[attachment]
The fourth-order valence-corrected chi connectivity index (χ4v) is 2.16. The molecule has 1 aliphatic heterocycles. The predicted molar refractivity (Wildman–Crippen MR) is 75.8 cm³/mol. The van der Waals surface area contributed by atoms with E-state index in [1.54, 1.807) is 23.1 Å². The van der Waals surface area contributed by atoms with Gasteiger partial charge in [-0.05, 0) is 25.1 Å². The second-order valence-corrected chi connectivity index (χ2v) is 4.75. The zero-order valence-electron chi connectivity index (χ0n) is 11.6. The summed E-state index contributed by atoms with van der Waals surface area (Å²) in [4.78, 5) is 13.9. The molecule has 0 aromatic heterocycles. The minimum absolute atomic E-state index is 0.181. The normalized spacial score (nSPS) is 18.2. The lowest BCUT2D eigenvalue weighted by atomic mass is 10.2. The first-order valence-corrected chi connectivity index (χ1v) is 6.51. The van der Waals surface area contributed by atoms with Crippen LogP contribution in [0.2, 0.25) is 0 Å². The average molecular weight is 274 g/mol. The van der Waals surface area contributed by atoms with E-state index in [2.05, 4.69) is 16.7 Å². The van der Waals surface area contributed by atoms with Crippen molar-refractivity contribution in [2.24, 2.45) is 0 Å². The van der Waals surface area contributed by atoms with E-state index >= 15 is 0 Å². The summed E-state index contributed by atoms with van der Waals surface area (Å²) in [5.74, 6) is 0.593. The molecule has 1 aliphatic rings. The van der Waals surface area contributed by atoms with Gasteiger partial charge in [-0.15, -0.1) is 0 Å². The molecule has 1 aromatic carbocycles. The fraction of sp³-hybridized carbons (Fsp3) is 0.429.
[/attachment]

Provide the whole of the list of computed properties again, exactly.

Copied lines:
The fourth-order valence-corrected chi connectivity index (χ4v) is 2.16. The molecule has 1 aliphatic heterocycles. The predicted molar refractivity (Wildman–Crippen MR) is 75.8 cm³/mol. The van der Waals surface area contributed by atoms with E-state index in [1.54, 1.807) is 23.1 Å². The van der Waals surface area contributed by atoms with Gasteiger partial charge in [-0.05, 0) is 25.1 Å². The second-order valence-corrected chi connectivity index (χ2v) is 4.75. The zero-order valence-electron chi connectivity index (χ0n) is 11.6. The summed E-state index contributed by atoms with van der Waals surface area (Å²) in [4.78, 5) is 13.9. The molecule has 0 aromatic heterocycles. The minimum absolute atomic E-state index is 0.181. The normalized spacial score (nSPS) is 18.2. The lowest BCUT2D eigenvalue weighted by atomic mass is 10.2. The first-order valence-corrected chi connectivity index (χ1v) is 6.51. The van der Waals surface area contributed by atoms with Crippen LogP contribution in [0.2, 0.25) is 0 Å². The average molecular weight is 274 g/mol. The van der Waals surface area contributed by atoms with E-state index in [2.05, 4.69) is 16.7 Å². The van der Waals surface area contributed by atoms with Crippen molar-refractivity contribution in [2.24, 2.45) is 0 Å². The van der Waals surface area contributed by atoms with E-state index >= 15 is 0 Å². The summed E-state index contributed by atoms with van der Waals surface area (Å²) in [5.74, 6) is 0.593. The molecule has 1 aliphatic rings. The van der Waals surface area contributed by atoms with Gasteiger partial charge in [-0.15, -0.1) is 0 Å². The molecule has 1 aromatic carbocycles. The fraction of sp³-hybridized carbons (Fsp3) is 0.429.